“I thought it was a real shame to leave off some of the collaborations that I’ve done over the years,” Sheeran said welcoming his band back to the stage. “I don’t play with a band. I play solo.”

Sheeran was referring to the “No.6 Collaborations Project” he released in 2019. He sang a mash up of many hits from the album. Khalid joined Sheeran on stage for their song “Beautiful People.” An additional band member, Alicia, appeared for “Galway Girl” from the album “÷” to play the fiddle. 

Before the band left, they began what Sheeran called the “Sing A Long” portion of the show with “Thinking Out Loud.” 

“The ones past this point are the ones your grandmother knows,” Sheeran said, “And if you don’t know the words to this song, then you’re at the wrong concert.”

The rest of the sing-a-long was played solo. He first sang a cover of a song he wrote, Justin Beiber’s “Love Yourself,” in which Sheeran had the crowd sing the part of the trumpet solo.  He played “First Times” after noting he wrote the song while living in Nashville in 2018, and then “Tenerife Sea” which he wrote in 2013 sitting on a lake in Hendersonville, Tenn. I was then transported to slow dancing in a sweaty courtyard during sophomore year homecoming as Sheeran played “Perfect,”but when played live, the song was more alive and less wistful than the radio version of my childhood. The stadium felt full of love. 

Ed Sheeran speaks into the microphone, as photographed on July 22, 2023. (Hustler Multimedia/Barrie Barto) (Barrie Barto)

Sheeran’s band joined him one last time to close his show with “Afterglow.” Sheeran pronounced his profound appreciation for his fans and the crowd that joined him in Nissan for the night. He added how special it was to have sold out shows in America as an Englishman.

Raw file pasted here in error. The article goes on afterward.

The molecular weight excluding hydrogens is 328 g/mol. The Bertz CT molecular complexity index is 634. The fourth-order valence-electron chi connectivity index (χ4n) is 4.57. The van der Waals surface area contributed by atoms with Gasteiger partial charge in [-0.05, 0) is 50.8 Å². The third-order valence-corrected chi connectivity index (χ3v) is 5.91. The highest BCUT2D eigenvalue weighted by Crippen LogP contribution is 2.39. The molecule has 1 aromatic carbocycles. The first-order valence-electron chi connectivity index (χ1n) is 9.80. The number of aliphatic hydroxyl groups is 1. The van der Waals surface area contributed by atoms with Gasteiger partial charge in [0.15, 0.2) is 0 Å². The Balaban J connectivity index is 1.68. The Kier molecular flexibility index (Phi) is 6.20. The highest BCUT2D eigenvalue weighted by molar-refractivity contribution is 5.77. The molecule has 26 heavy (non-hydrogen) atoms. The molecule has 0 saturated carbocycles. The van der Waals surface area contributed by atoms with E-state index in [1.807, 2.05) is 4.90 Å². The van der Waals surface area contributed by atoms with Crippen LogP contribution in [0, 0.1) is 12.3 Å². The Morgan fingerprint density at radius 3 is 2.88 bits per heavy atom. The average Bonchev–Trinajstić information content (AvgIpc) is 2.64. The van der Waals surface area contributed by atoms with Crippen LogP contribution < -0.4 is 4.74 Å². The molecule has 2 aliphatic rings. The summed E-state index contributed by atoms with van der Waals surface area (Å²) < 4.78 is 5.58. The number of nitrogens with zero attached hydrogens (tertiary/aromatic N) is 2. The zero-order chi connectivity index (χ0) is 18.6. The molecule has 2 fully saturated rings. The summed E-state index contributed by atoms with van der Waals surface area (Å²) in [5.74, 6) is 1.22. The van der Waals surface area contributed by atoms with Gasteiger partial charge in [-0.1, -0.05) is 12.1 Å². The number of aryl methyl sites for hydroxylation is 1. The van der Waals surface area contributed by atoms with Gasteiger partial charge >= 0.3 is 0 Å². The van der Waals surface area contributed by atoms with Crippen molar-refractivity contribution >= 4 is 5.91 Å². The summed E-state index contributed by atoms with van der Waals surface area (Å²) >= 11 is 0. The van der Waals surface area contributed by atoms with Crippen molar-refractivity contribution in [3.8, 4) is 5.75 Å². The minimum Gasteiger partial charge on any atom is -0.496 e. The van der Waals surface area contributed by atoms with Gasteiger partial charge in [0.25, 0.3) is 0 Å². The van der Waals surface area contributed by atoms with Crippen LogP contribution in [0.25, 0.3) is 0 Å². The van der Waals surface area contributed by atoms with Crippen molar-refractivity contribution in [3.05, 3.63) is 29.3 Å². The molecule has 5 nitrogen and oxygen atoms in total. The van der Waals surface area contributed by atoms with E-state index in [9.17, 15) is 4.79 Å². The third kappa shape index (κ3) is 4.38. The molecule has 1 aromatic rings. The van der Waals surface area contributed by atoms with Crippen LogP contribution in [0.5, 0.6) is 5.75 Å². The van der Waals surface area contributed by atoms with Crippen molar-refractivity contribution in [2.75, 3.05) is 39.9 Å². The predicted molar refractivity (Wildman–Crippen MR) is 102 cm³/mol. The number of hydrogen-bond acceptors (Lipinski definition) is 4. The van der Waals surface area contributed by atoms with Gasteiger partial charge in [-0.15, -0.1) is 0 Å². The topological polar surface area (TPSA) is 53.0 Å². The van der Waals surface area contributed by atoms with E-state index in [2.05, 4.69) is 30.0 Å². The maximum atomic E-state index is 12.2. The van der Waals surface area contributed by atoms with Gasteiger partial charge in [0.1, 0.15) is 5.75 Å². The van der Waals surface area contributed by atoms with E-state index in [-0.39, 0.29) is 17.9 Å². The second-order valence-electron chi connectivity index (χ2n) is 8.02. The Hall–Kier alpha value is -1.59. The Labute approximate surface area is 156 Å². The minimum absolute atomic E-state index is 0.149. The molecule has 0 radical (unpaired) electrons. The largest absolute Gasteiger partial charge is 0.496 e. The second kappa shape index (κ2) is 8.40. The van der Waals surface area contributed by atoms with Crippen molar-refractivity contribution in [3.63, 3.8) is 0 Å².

However, Sheeran didn’t stay away from the stage for long. He came back out in a Titans jersey with the number five and “Subtract” across the back and a huge foam cowboy hat which he threw into the crowd. The encore started with “You Need Me, I Don’t Need You.”

“Nashville I am in love with the shape of you,” Sheeran said after playing the song by the same title. 

To finish the night, Sheeran played “Bad Habits” to which the crowd clapped along while he mixed the background tracks and then jumped and screamed to the lyrics. Unlike the song, Sheeran didn’t end the night alone. He was surrounded by a record breaking 73,874 fans, standing under fireworks shooting from the top of his stage. And as his memorable performance deserved, Sheeran walked off with a mic drop.

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About the Contributor
Barrie Barto
Barrie Barto, Editor-in-Chief
Barrie Barto ('25) is majoring in medicine, health & society with neuroscience and communication of science & technology minors in the College of Arts and Science. She previously served as Photography Director. When she's not strolling around campus with her camera, you can find Barrie cheering on the St. Louis Blues or tracking down the best gluten-free food in Nashville. She can be reached at [email protected].